The German Youth Gangs That Battled the Nazis During World War II
The German Youth Gangs That Battled the Nazis During World War II

The German Youth Gangs That Battled the Nazis During World War II

Kurt Christopher - July 14, 2017

From an early age Hans Steinbrück struggled to find a place for himself within German society. Born in 1921 and orphaned by the age of five, he did not have any family to look to for guidance. At the age of sixteen Steinbrück ran away from his orphanage and took a job as a sailor. In his two years at sea he saw much of the world – a little too much, perhaps, as he would contract malaria while in a stop off in Africa.

When the Second World War broke out in September 1939 the shipping company that employed Steinbrück let him go. For a time he manage to maintain his maritime lifestyle by working the docks in Düsseldorf, but in 1941 he was drafted into the military to serve in a flak battery. His military career lasted only a month before he had a malaria attack and fell from his flak gun, injuring his head. Apparently unfit for service, the military released him out into a world at war with no source of income.

He was so desperate for work that he even attempted to secure a position as a Gestapo officer in 1942, but the Gestapo did not hire people off the street. Thereafter he would try to get a break on his rent by posing as a Gestapo officer while applying for a Düsseldorf apartment. Suspicious, the landlord reported him to the real Gestapo, and they arrested Steinbrück for impersonating an officer and sent him to the Buchenwald concentration camp.

The German Youth Gangs That Battled the Nazis During World War II
A roll call at the Buchenwald Concentration Camp. United States Holocaust Memorial Museum

Within the concentration camp system Steinbrück became one amongst a mass of downtrodden individuals exploited by the Nazi regime for their labor. At the time the city of Cologne had recently been devastated by the first thousand bomber raid of the war, so a satellite camp of Buchenwald was established there employing prisoners to clear the rubble. Steinbrück was amongst the first 300 inmates sent to Cologne for this purpose.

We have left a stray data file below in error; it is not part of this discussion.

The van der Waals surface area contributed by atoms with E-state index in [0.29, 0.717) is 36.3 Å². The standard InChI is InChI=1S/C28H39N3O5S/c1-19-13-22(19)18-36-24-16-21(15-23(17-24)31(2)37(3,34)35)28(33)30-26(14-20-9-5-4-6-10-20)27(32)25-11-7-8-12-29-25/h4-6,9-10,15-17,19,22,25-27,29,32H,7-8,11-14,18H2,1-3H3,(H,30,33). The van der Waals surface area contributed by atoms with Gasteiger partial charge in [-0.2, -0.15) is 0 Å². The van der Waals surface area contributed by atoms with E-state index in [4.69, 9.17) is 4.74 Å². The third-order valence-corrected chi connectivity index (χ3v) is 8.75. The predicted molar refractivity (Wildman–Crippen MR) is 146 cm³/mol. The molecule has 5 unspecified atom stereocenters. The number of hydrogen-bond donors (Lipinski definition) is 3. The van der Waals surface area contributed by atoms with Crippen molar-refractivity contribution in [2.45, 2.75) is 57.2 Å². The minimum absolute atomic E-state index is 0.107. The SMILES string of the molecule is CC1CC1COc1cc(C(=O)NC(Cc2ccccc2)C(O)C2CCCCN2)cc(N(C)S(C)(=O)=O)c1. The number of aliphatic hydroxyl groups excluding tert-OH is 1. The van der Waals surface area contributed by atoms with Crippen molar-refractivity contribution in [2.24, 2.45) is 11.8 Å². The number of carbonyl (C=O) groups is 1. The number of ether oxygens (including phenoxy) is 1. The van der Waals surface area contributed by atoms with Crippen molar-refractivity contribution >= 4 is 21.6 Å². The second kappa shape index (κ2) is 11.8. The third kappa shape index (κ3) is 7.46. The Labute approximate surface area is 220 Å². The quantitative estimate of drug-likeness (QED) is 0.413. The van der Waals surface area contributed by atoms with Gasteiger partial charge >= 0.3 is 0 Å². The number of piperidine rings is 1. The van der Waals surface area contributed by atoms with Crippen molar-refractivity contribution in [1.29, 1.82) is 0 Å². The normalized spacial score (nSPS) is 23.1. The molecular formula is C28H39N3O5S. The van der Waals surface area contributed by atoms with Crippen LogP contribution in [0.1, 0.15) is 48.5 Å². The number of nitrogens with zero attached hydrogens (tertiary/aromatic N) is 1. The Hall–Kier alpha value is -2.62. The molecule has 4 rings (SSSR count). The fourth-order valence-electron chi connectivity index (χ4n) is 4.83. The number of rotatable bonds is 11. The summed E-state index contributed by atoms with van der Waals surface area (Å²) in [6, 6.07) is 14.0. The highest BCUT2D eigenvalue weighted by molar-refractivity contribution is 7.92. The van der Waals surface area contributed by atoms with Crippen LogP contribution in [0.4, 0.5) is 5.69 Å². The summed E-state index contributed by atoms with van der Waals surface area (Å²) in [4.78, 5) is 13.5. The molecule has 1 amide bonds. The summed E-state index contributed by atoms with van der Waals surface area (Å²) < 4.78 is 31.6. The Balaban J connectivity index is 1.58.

In the spring of 1943 the bombing of Cologne intensified during the Battle of the Ruhr. The city was soon littered with unexploded ordinance and bombs on time-delay fuses. Steinbrück was among the concentration camp prisoners charged with the dangerous job of defusing these bombs. He proved to be exceptionally capable in this capacity, personally defusing 900 bombs, and earning a good deal of local notoriety and the nickname “Bomber Hans.” He knew, though, that the job would one day take his life, so in October 1943 he escaped, becoming a fugitive.

Luckily for Steinbrück he knew a young woman in Cologne, Cäcilie Serve, who he had previously had a romantic relationship with. She agreed to take him in at her apartment on Schönstein Street. For six months Steinbrück resided with Cäcilie, living off of her state support payments. While living on Schönstein Street he also developed a close relationship with a group of boys who lived in the area, members of an underground youth movement set up in opposition to the Hitler Youth called the Edelweiss Pirates. The boys idolized Steinbrück, who regaled them with stories of defusing bombs.

The German Youth Gangs That Battled the Nazis During World War II
The ruins of Cologne in 1944. rarehistoricalphotos

This happy interim period ended for Steinbrück in April 1944, when another air raid destroyed the apartment that he and Cäcilie had been living in. Steinbrück improvised a shelter for Cäcilie and himself in the backyard of the destroyed apartment, building it with tools and supplies that he had taken from other ruined buildings. This would prove a watershed moment for Steinbrück. He had been living outside the law of the Nazi state for some time, but now he would begin to support himself by stealing.

Cologne in the late summer of 1944 was already a city in ruins. Most of its population had been evacuated as the Allies broke out from Normandy in August and rapidly drove for the German border. Cologne would become something of a supply depot for the German military as they organized their defense of the Reich’s western border. For Steinbrück this city full of supplies but devoid of people provided an incredible opportunity. He would connect with several other fugitive men, deserters and the like, and begin a spree of capers.